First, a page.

Dakota County's longest-serving county attorney announced Friday he is stepping down after 33 years in the role.

Attorney James Backstrom, who has been elected eight times since his first appointment in 1987, is resigning effective Feb. 27, citing ongoing health issues.

"Being a county attorney is not always an easy job. It comes with a lot of long hours and a lot of stress at times, but it also comes with a lot of fulfillment," Backstrom said. "I could not have asked for a more important and meaningful career."

Because Backstrom is leaving before his term ends on Jan. 1, 2023, the next county attorney will be appointed and serve until an election on Nov. 8, 2022.

Backstrom began working as a law clerk in the civil division of the Dakota County Attorney's Office in 1977 while still in law school. After graduating from William Mitchell College of Law in 1978, he was hired as an assistant county attorney, and within the next decade he was appointed the office's civil division head and then to the top job.

Backstrom said he's proud of the crime prevention programs he's started, the support his office has provided to victims, and the drug and treatment courts he's initiated to help people addicted to drugs or alcohol.

He recalled prosecuting two tough cases, both involving young children — the 1993 Corrine Erstad kidnapping case, in which defendant Robert Guevara was acquitted, and the 2001 murder of 3-year-old Dillon Blocker by his mother's boyfriend.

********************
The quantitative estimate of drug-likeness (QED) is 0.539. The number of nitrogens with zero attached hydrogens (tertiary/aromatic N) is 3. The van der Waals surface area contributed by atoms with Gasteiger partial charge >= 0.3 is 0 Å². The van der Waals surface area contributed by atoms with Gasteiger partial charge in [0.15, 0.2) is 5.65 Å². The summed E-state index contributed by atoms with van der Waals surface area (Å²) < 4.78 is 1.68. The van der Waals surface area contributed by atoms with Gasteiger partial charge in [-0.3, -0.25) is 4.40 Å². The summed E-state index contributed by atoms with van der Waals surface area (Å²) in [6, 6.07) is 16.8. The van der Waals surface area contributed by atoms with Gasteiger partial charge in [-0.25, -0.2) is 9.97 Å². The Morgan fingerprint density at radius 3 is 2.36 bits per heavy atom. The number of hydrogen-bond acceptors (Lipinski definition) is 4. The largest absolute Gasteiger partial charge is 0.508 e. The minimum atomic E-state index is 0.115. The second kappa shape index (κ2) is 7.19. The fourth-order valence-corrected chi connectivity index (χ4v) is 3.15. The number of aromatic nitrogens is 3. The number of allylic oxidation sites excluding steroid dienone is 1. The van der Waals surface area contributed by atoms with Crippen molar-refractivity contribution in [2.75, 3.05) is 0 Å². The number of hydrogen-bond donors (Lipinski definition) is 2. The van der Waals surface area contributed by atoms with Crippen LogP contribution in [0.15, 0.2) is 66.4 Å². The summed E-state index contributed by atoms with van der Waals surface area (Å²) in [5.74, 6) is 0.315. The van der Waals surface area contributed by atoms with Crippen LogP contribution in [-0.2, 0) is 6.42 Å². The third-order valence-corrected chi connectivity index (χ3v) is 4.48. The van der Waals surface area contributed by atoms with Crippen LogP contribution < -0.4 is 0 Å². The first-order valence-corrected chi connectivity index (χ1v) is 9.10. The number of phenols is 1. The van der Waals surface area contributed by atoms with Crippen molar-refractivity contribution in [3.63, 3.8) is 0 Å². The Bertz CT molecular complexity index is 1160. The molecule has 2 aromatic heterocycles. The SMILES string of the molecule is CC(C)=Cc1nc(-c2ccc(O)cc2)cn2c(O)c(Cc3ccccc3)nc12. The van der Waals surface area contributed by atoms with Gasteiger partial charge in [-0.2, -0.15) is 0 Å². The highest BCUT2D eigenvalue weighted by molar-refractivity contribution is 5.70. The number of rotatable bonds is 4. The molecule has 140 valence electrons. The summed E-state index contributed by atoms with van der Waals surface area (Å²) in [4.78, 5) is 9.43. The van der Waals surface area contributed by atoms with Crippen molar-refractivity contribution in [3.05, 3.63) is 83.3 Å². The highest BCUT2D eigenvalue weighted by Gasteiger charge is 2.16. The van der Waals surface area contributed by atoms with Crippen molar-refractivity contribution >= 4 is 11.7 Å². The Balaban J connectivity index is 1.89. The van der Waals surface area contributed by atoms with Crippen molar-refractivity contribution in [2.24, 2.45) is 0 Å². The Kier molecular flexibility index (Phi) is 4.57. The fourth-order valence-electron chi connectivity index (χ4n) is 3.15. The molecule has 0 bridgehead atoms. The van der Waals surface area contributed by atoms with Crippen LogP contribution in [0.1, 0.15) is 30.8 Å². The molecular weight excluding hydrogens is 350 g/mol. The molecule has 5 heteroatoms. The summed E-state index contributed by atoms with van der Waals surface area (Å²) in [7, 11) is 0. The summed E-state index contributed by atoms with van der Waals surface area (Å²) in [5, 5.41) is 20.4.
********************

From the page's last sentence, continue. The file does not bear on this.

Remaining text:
"You see at times the worst there is to see," Backstrom said. "And then at the same time … you see tremendous courage and strength by the victims or the surviving families."

In retirement, Backstrom said he will take time to rest and regain his health. He also joined the board of the Minnesota Elder Justice Center, which helps senior citizen crime victims.

Monica Jensen, Dakota County community relations director, said that over the 20 years she's worked with Backstrom, he has always "stuck to his mission of promoting justice." He's been transparent and accessible, she said, and explains legal concepts and victims' rights with passion, telling stories that stick with people.

Dakota County Commissioner Mary Liz Holberg said she worked with Backstrom for decades, as a state legislator and in her current role. He was "willing to try new programs and always very accessible," she said.

"We didn't always agree on everything but were always very agreeable," Holberg said. "In this era in which the public square is so contentious, I really respected that characteristic."

Erin Adler • 612-673-1781